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The DOJ just approved the Nortel patents buy by Apple, Microsoft and RIM too.


http://www.engadget.com/2012/02/13/d...-pa/#continued

I see an interesting war brewing.
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Old Feb 13, 2012, 07:40 PM   #15
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Originally Posted by Atlantico View Post
The European Commission wants to know why this is in the Mac blog?
Maybe the mods hid it here to reduce the chance of a flame war breaking out...

Its well worth reading the US Justice Dept. statement on their investigation into the acquisition of the Nortel and MMI patent pools.

Quote:
In its analysis of the transactions, the division took into account the fact that during the pendency of these investigations, Apple, Google and Microsoft each made public statements explaining their respective SEP licensing practices. Both Apple and Microsoft made clear that they will not seek to prevent or exclude rivals’ products from the market in exercising their SEP rights. ----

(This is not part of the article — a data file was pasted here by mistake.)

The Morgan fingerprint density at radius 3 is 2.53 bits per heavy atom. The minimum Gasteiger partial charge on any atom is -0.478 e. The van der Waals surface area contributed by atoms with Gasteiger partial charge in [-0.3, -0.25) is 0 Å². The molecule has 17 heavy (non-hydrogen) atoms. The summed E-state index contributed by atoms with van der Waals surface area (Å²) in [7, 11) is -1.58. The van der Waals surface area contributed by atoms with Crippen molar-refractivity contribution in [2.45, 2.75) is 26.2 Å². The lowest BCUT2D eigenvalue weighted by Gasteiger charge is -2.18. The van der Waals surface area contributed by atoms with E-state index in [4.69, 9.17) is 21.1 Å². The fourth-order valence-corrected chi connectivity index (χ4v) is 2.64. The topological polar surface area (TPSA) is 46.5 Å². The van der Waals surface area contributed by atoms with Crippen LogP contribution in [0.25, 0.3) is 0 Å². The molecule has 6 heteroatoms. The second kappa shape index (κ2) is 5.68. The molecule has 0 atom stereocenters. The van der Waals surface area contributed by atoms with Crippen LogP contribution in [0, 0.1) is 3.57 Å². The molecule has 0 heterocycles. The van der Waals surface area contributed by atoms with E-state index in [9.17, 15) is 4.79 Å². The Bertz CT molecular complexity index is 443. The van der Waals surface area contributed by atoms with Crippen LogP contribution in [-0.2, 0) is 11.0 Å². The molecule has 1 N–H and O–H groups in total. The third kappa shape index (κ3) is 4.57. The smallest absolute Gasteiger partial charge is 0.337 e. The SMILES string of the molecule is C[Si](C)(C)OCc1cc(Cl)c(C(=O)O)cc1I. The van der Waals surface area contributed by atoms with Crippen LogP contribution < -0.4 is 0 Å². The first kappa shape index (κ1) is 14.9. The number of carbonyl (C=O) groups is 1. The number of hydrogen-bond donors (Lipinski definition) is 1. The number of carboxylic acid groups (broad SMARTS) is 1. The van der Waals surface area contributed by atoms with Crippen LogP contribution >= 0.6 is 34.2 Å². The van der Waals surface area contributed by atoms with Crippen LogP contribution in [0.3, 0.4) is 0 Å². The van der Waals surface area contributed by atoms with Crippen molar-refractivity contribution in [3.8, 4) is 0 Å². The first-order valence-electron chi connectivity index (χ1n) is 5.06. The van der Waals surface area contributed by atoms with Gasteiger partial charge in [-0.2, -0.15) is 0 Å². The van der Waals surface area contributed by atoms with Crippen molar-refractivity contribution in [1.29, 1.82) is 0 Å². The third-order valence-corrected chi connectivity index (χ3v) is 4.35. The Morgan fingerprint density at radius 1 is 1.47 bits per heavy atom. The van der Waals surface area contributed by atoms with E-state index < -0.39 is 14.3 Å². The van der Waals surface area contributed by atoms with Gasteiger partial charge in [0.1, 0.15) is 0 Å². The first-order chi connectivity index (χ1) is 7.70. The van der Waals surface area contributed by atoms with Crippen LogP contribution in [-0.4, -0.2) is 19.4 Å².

Google’s statement therefore does not directly provide the same assurance as the other companies’ statements concerning the exercise of its newly acquired patent rights. Nonetheless, the division determined that the acquisition of the patents by Google did not substantially lessen competition, but how Google may exercise its patents in the future remains a significant concern.
This seems to be a very clear indication that both the US and European competition authorities are extremely concerned about the possibility of Google abusing its acquired Intellectual Property.